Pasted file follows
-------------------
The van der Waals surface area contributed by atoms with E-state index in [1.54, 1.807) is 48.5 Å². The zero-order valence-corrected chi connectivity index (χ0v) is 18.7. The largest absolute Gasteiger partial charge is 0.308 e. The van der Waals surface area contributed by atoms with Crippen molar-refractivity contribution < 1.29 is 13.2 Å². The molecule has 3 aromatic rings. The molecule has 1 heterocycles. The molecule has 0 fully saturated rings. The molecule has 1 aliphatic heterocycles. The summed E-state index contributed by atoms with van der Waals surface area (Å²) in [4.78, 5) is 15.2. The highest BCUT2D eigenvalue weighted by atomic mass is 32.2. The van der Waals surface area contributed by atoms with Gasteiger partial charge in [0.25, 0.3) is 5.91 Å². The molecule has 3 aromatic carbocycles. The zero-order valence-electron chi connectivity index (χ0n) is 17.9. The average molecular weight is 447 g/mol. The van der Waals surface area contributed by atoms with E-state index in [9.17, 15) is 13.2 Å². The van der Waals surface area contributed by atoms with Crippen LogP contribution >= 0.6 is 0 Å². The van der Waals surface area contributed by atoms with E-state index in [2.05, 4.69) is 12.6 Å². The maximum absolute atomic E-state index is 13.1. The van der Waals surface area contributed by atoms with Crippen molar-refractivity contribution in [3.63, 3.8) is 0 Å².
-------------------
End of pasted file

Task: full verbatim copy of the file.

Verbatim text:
The van der Waals surface area contributed by atoms with E-state index in [1.54, 1.807) is 48.5 Å². The zero-order valence-corrected chi connectivity index (χ0v) is 18.7. The largest absolute Gasteiger partial charge is 0.308 e. The van der Waals surface area contributed by atoms with Crippen molar-refractivity contribution < 1.29 is 13.2 Å². The molecule has 3 aromatic rings. The molecule has 1 heterocycles. The molecule has 0 fully saturated rings. The molecule has 1 aliphatic heterocycles. The summed E-state index contributed by atoms with van der Waals surface area (Å²) in [4.78, 5) is 15.2. The highest BCUT2D eigenvalue weighted by atomic mass is 32.2. The van der Waals surface area contributed by atoms with Gasteiger partial charge in [0.25, 0.3) is 5.91 Å². The molecule has 3 aromatic carbocycles. The zero-order valence-electron chi connectivity index (χ0n) is 17.9. The average molecular weight is 447 g/mol. The van der Waals surface area contributed by atoms with E-state index in [9.17, 15) is 13.2 Å². The van der Waals surface area contributed by atoms with Crippen LogP contribution >= 0.6 is 0 Å². The van der Waals surface area contributed by atoms with E-state index in [2.05, 4.69) is 12.6 Å². The maximum absolute atomic E-state index is 13.1. The van der Waals surface area contributed by atoms with Crippen molar-refractivity contribution in [3.63, 3.8) is 0 Å².